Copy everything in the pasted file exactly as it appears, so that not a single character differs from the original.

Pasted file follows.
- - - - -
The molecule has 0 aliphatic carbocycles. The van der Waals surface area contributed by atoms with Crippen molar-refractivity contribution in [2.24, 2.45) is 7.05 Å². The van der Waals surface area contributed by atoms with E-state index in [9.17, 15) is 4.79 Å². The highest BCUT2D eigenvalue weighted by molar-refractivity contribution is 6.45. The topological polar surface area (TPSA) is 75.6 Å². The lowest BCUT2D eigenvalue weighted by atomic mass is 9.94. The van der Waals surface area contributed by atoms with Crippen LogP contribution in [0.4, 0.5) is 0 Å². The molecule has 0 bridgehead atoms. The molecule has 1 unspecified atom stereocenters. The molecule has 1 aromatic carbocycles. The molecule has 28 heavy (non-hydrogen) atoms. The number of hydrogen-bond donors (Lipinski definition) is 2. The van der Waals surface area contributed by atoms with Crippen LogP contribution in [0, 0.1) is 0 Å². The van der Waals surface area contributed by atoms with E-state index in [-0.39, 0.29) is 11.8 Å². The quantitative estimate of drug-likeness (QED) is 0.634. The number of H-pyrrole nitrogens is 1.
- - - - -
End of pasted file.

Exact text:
The molecule has 0 aliphatic carbocycles. The van der Waals surface area contributed by atoms with Crippen molar-refractivity contribution in [2.24, 2.45) is 7.05 Å². The van der Waals surface area contributed by atoms with E-state index in [9.17, 15) is 4.79 Å². The highest BCUT2D eigenvalue weighted by molar-refractivity contribution is 6.45. The topological polar surface area (TPSA) is 75.6 Å². The lowest BCUT2D eigenvalue weighted by atomic mass is 9.94. The van der Waals surface area contributed by atoms with Crippen LogP contribution in [0.4, 0.5) is 0 Å². The molecule has 0 bridgehead atoms. The molecule has 1 unspecified atom stereocenters. The molecule has 1 aromatic carbocycles. The molecule has 28 heavy (non-hydrogen) atoms. The number of hydrogen-bond donors (Lipinski definition) is 2. The van der Waals surface area contributed by atoms with Crippen LogP contribution in [0, 0.1) is 0 Å². The van der Waals surface area contributed by atoms with E-state index in [-0.39, 0.29) is 11.8 Å². The quantitative estimate of drug-likeness (QED) is 0.634. The number of H-pyrrole nitrogens is 1.